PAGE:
Mining Project: Stability Evaluation of Active Gas Wells in Longwall Abutment Pillars
To evaluate and quantify subsurface overburden deformations and permeability changes in longwall abutment pillars under shallow (<500 feet) and deep (>900 feet) overburden depths, and to employ field instrumentation results and 3D numerical modeling to identify critical parameters affecting subsurface overburden deformations in longwall abutment pillars and evaluate migration pattern of hypothetical shale gas intrusion.
Due to a recent shale gas boom, which may enable the United States to become more energy independent, over the past 10 years, more than 800 shale gas wells have been drilled through current and future coal reserves in Pennsylvania, West Virginia, Ohio, Virginia, and Tennessee. These shale gas wells have penetrated many coal seams such as the Sewickley, Pittsburgh, Upper/Lower Freeport, and Upper/Middle/Lower Kittanning seams, which are either currently mined or will be mined in the near future. The mechanical integrity of these shale gas wells may be compromised by longwall-induced deformations and stresses, which may result in unexpected, dangerous inflow of high-pressure gas into underground mine workings.
In 2012, upon recognizing that the 1957 Pennsylvania Gas Well Pillar Regulation (Commonwealth of Pennsylvania, 1957) was formulated without data from modern day longwall mining, the Pennsylvania Department of Environmental Protection (PADEP) initiated a call for research to update the outdated regulation. It is important to note that the 1957 Pennsylvania Gas Well Pillar Regulation has been widely used by the Mine Safety and Health Administration (MSHA) in conjunction with CFR 75.1700 and other states to govern gas well pillar stability issues over the past 60 years. In order to protect miner and public safety, this four-year research project was proposed to address four important questions concerning gas well stability and high-pressure shale gas migration above, within, and below longwall abutment pillars. These questions are as follows:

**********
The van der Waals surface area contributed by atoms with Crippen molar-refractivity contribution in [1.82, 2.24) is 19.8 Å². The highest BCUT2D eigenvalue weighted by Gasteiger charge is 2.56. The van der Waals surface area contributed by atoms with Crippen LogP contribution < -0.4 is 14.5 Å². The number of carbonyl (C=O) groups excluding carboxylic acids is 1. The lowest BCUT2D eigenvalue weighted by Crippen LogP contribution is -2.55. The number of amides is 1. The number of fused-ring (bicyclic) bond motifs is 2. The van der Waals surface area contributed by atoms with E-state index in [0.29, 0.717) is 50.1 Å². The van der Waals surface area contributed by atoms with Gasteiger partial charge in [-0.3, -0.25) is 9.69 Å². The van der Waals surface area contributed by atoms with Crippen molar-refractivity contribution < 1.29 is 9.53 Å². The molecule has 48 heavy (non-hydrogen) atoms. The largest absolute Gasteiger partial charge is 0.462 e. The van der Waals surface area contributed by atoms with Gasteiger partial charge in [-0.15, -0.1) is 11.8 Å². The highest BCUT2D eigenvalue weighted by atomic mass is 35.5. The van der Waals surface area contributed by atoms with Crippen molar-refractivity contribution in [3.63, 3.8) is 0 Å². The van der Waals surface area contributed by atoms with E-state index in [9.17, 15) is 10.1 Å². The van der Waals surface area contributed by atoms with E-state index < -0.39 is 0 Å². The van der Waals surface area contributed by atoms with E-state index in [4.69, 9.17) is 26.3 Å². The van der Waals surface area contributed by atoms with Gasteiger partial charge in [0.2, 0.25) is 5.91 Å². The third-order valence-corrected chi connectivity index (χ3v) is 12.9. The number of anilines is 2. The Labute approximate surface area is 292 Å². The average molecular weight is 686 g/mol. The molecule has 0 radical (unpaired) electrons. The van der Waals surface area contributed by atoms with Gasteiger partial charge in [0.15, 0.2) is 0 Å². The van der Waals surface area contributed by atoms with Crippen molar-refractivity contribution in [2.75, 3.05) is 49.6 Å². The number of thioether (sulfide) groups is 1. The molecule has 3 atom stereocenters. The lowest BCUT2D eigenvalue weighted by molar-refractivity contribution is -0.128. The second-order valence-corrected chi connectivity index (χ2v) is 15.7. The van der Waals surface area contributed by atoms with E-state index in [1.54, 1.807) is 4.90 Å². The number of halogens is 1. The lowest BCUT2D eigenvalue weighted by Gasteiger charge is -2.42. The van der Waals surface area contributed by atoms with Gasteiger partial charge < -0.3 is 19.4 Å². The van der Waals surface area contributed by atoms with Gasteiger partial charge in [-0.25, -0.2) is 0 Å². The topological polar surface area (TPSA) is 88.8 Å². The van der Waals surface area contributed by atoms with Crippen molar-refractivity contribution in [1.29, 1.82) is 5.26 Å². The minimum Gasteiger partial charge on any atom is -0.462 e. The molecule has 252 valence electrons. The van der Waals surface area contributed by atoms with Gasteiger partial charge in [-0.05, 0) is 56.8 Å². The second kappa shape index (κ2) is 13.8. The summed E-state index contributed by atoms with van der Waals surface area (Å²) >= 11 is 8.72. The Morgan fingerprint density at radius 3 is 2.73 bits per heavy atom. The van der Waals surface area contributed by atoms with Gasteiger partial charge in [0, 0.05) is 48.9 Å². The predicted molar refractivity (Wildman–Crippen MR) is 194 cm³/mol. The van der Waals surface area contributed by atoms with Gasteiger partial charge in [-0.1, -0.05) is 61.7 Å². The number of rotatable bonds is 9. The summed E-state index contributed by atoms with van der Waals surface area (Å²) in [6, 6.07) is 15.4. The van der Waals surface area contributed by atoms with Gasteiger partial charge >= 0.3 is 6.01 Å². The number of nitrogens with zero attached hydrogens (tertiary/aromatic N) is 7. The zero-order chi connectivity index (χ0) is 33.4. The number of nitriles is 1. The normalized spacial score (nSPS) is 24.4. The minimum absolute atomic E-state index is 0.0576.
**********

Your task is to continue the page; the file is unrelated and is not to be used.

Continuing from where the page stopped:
(a) What are the longwall-induced deformations and stresses above, within, and below the abutment pillars under a given overburden depth and geology?
(b) What are the critical parameters affecting subsurface overburden deformations above, within and below the abutment pillars?
(c) Is the 1957 PADEP gas well pillar regulation or CFR 75.1700 adequate for protecting miner and public safety?
(d) With damaged shale gas well casings, what are the migration characteristics of high-pressure shale gas and its contribution to gab gas?
The research aims of this project in fiscal year 2017 through fiscal year 2020 were as follows:
(1) Evaluating and quantifying subsurface overburden deformations above, within, and below longwall abutment pillars under shallow (<500 feet) and deep (>900 feet) overburden depths.
(2) Employing field instrumentation results and 3D numerical modeling to identify critical parameters affecting subsurface overburden deformations above, within, and below longwall abutment pillars.
(3) Evaluating the geometric and geotechnical parameters of the 1957 PADEP gas well pillar regulation for their adequacy and deficiency.
(4) Characterizing longwall-induced permeability changes.
(5) Conducting ventilation investigations using physical and numerical models to investigate potential shale gas inflow and impact on longwall ventilation.
(6) Determining the height of longwall-induced fracture zone under a given mining and geologic condition and employing FLAC3D model to predict fracture zone heights under different mining and geologic conditions.
(7) Determining gas content and reservoir parameters in a longwall gob, assessing potential for coalbed gas flow to the well bore, and defining the potential effects of shale well drilling in longwall gobs on the gob gas reservoirs.